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Big Project #1
Jul 4th, 2009 by alexfaye

Here is what I am doing, and it seems like the right way to go about it, but who knows? I have little experience in these matters.

  1. Use high pressure setting on hose to wash down wooden patio furniture.  Use brush to get cobwebs, smog, and other smud off.  Let it dry.
  2. The pieces we are talking about are:  round table, four benches, adriondack chair and ottoman, chair, side table.  9 pieces.  Good grief!
  3. Snap “before” photo.
  4. Use the sander to smooth out rough spots.  I don’t think I want to try to go down to the bare wood!  But maybe I will have to.  Gosh, I hope not.
  5. Lay down a tarp to protect the bricks, and brush on the new Olympic redwood semi-transparent stain and wood sealer.  Let it dry.
  6. Evaluate.  Discuss.
  7. Snap “after” photo.

If this works, you know what’s going to be Big Project #2?  THE REDWOOD GARAGE DOOR.  It’s a mess, but it could, maybe, be beautiful again with a little work.  Then, after that? My kitchen hutch.  I’d like to sand the sealer off, get to the bare wood, and stain it green (I’d like the wood grain to show, and I saw both a green and a yellow stain that was attractive, that would work) and replace the white ceramic knobs with faceted glass knobs.  I’m sure I’ll be writing about this as I go along.  I’ve never been very handy, but I want to learn.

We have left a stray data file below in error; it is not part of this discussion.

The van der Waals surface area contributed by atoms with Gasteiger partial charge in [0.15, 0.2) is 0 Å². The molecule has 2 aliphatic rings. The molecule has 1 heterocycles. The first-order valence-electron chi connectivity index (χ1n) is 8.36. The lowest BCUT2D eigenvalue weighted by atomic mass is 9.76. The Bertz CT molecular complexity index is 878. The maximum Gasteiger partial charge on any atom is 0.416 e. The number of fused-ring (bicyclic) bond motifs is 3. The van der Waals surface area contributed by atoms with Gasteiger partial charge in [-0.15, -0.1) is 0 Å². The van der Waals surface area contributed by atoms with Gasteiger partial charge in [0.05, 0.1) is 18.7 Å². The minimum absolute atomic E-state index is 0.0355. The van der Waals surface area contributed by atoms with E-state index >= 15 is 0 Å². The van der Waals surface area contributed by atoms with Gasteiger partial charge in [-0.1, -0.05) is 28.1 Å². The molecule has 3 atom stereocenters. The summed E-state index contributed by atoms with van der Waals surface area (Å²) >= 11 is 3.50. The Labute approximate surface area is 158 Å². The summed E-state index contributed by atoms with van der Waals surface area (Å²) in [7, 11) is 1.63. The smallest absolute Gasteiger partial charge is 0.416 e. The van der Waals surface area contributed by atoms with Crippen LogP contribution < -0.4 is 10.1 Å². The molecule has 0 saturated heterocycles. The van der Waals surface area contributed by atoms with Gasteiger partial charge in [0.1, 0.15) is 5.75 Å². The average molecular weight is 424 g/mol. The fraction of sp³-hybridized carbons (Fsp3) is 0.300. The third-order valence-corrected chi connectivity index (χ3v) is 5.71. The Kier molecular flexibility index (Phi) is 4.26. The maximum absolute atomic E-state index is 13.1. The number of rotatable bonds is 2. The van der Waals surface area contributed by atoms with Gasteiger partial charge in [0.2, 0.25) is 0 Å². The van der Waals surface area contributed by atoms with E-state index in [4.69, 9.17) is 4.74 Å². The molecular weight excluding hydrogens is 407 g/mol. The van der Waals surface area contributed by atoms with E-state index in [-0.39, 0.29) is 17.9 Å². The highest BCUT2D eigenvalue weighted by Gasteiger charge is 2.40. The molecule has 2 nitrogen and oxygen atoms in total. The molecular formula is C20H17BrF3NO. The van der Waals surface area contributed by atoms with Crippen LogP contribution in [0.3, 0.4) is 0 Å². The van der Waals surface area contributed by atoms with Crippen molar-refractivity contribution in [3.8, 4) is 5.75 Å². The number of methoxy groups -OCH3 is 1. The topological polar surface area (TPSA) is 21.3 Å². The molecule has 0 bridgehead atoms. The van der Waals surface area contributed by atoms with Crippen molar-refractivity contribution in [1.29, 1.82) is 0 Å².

I’ll never forget when Carlos and I got that hutch at the unfinished furniture store when we were first married.  It seemed like such an adult purchase, and I do believe it was the first piece of new furniture I ever picked out and purchased — everything else had been inherited or scavanged.  We were living in that little one bedroom apartment on Ocean Blvd, and expecting Maddy.  I was enormous — feeling very unattractive and having a hard time getting around.  Carlos had agreed to brush a coat of sealant on the wood, although he confessed that he didn’t see the point, and was just doing it to humor me.  In Southern California, we often will have a bright, sunny day in the middle of January or February, so he hauled the thing out onto the patio, took his shirt off, and got to work.  About an hour later, he came in, all happy and sunny and brown and said to me, his big pregnant wife, “Boy! If I would have known that working on furniture would attract so many women, I would have been doing stuff like this all along! Man! I must have talked to a dozen different women in the last hour!”  Oh, Carlos.  Sweet, helpful, and sort of dumb about what his very pregnant wife would want to hear.  More than twenty years later, I look at that hutch and remember that afternoon.  Yep.  Time to refinish it.

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